Pump-priming the new ampere: NIST works to count electrons in silicon
Show me the way to go Ohm
The ampere, a perpetual embarrassment to the world of scientific standardisation, is due to get a measurable physical standard in 2018, and America's National Institute for Standards and Technology (NIST) hopes to help provide its definition.
Most SI base units have a clear physical definition – the metre is defined by the distance light travels in a given time, the second is based on oscillations of caesium-133, the mole is based on counting carbon-12, and so on.
But the amp is problematic: it's “the constant current which, if maintained in two straight parallel conductors of infinite length, of negligible circular cross-section, and placed 1 m apart in vacuum, would produce between these conductors a force equal to 2×10−7 newtons per metre of length.”
So that the ampere is no longer based on hypothetical infinite conductors, the new definition will count the electrons passing a point – and that's difficult.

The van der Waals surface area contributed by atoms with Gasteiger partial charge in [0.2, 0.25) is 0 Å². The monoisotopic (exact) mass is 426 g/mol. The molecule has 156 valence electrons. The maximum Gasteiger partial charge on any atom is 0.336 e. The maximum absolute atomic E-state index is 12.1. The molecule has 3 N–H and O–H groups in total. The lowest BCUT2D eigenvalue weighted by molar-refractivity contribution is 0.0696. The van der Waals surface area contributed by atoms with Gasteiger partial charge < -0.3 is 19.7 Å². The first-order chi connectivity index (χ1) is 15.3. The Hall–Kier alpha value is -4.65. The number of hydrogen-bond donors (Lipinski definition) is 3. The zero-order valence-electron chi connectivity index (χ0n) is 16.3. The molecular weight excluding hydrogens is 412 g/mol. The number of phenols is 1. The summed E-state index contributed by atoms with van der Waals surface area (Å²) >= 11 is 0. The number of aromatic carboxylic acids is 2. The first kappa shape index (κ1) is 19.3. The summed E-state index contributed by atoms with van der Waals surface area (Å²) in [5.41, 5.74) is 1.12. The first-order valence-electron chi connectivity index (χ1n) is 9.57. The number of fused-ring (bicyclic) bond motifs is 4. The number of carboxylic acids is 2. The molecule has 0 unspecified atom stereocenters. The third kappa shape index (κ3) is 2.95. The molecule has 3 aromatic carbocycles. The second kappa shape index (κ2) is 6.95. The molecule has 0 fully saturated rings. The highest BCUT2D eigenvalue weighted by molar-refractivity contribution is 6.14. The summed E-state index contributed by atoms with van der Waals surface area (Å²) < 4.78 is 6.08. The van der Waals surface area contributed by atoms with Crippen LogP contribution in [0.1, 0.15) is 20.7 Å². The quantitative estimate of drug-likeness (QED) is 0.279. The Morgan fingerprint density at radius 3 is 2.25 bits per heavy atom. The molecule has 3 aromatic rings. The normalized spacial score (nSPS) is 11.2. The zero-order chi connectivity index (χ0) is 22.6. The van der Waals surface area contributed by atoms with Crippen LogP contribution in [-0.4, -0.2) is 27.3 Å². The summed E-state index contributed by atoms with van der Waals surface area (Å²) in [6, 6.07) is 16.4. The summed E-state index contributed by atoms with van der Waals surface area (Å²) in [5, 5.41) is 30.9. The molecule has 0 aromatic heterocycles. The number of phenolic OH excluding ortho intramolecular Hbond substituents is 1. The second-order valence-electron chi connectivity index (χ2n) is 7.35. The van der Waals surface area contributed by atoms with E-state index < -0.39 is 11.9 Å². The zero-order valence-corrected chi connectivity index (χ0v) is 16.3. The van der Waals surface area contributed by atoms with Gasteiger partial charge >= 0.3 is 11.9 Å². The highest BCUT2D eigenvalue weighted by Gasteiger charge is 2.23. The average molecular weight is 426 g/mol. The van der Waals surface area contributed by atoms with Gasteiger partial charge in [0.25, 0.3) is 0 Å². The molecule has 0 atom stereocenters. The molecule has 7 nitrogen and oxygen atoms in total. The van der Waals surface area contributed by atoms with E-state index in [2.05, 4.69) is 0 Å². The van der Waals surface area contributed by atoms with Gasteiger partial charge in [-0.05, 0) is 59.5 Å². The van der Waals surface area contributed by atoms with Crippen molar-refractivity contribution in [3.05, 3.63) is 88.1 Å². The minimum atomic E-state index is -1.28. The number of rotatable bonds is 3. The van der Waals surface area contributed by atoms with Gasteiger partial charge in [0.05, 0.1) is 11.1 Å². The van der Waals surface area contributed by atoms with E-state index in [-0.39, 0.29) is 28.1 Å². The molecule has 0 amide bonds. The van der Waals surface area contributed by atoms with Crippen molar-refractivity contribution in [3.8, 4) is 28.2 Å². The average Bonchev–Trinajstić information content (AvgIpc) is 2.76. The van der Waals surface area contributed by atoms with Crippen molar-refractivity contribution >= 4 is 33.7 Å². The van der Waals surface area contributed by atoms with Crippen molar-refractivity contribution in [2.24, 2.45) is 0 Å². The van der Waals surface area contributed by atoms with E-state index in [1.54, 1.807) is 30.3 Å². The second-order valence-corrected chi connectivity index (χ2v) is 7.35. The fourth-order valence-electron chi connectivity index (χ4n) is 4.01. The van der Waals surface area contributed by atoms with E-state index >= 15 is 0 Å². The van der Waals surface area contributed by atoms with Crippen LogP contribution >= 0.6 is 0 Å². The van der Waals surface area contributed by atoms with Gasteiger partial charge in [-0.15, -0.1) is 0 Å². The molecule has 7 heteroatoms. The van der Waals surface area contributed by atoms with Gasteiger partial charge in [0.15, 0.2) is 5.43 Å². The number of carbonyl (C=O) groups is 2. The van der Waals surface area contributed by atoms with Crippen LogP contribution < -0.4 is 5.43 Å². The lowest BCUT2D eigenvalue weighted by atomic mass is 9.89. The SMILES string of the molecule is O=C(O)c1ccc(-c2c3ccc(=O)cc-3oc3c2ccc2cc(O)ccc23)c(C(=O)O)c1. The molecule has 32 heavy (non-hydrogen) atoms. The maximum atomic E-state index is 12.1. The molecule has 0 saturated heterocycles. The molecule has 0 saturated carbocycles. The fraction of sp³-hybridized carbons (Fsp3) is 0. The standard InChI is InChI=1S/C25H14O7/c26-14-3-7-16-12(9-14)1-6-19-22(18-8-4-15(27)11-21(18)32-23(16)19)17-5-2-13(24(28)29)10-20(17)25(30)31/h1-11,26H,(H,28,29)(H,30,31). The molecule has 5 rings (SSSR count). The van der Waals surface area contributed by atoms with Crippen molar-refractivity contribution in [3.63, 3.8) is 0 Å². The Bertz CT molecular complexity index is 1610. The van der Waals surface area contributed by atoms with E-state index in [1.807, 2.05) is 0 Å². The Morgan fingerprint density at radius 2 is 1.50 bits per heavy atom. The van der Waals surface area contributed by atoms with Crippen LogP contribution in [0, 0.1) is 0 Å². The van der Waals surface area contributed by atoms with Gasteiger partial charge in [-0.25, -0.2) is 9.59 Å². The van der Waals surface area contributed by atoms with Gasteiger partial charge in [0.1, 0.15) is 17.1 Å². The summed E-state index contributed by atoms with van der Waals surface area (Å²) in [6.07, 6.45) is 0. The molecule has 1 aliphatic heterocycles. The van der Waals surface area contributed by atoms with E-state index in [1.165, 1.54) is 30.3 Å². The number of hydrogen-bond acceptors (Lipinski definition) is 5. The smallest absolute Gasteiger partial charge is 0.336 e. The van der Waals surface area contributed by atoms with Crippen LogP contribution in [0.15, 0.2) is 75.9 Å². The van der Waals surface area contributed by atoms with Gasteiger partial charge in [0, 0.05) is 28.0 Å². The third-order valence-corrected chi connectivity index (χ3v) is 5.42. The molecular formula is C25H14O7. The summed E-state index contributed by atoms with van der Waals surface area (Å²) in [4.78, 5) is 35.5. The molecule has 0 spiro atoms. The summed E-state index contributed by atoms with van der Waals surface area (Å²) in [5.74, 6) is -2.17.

NIST's latest contribution to the development of a real ampere is to try and improve a device called a single electron transport pump (SET pump): just enough energy is applied to a source to make one electron jump a high-resistance junction barrier, to land on a quantum dot.
The quantum dot can only capture one electron at a time, simplifying the count.
That's a useful and accurate way to count electrons, and today's metallic SET pumps are small, in the order of 100 to 200 nm per channel.
However, they operate at picoamps, making them unsuitable to try and measure whole amps, so NIST's quantum ampere project wants to scale things up.
The group is working on replacing the metal oxides with silicon, which lifts the frequency the SET pump operates at into the gigahertz range. The agency explains this, plus running 100 pumps in parallel, would provide accurate measurements of current in the order of 10 nanoamps.
Further work, they hope, will lift that even further, towards the microamp level, which would meet the requirements for a standard amp.
It would also create a pathway to tie Ohm's Law (one volt, one amp, one ohm, you know the drill) to quantum-level physical properties.
Another item on the “future development” list would be to get rid of the need to operate the SET pumps at cryogenic temperatures, to put accurate volts and amps in devices that could ship to the mass market.
NIST isn't alone in proposing mechanisms to quantify the ampere: back in 2014, NTT in Japan proposed a silicon nanowire-based approach. ®